## Polar Form

Showing complex numbers as a point on an Argand diagram allows further properties to be found.

The modulus of a complex number is the length of the line which joins it to the origin (0, 0). From the diagram below, using Pythagoras' Theorem, it can be seen that:

 The modulus of the number a + bi r = √(a2 + b2)

The modulus of a complex number z is written IzI The argument (θ) of a complex number is the angle formed at the origin between the positive x-axis and the line which indicates the modulus. This angle is usually measured in radians, and is given for values between -π < θ ≤ π.The argument of a complex number z is written arg(z)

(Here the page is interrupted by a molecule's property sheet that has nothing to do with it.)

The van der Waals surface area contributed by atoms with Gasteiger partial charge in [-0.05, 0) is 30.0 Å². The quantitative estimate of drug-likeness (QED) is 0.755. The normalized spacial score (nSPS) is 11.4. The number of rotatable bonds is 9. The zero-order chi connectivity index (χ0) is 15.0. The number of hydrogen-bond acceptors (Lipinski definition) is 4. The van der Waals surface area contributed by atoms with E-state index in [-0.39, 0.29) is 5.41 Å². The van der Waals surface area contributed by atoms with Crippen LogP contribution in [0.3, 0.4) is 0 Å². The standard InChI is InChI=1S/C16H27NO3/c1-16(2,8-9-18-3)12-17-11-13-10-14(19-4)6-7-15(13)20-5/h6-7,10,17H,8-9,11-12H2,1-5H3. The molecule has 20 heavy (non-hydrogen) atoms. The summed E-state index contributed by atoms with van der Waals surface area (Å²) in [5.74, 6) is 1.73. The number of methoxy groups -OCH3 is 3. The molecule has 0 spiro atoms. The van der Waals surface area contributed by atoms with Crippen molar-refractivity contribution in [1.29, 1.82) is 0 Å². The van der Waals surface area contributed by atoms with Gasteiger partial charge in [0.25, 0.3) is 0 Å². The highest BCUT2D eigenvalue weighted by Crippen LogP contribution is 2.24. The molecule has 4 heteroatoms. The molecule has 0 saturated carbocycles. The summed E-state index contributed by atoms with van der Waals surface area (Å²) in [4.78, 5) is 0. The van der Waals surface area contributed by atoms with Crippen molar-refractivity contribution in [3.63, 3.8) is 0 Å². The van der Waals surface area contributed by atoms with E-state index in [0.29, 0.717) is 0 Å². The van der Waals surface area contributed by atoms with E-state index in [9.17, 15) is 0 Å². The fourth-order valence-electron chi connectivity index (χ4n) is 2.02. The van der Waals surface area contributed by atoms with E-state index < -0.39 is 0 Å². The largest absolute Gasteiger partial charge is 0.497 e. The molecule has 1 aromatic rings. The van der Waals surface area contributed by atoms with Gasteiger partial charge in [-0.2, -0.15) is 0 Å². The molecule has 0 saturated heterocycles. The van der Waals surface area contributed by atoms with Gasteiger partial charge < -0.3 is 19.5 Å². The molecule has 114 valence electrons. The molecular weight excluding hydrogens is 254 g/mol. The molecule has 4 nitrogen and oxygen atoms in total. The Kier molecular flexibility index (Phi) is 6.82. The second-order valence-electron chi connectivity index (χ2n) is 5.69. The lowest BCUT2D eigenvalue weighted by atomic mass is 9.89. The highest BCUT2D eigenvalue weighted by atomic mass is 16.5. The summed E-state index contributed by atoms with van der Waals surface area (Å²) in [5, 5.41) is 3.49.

From the diagram it can be seen that:

a = r.cos θ and b = r.sin θ

Thus the complex number a + bi can be written:

 a + bi = r.cos θ + r.sin θ i           = r (cos θ + i sin θ)           = r cis θ

cis is an abbreviation for cos θ + i sin θ.

Summary

 a + bi is called the RECTANGULAR or REAL-IMAGINARY form r cisθ is called the POLAR or MODULUS-ARGUMENT form.

 e.g. For the complex number z = 1 + i Modulus IzI = √ (12 + 12) = √2 Arg(z) = cos-1 (1/√2) = Therefore 1 + i = √2 cis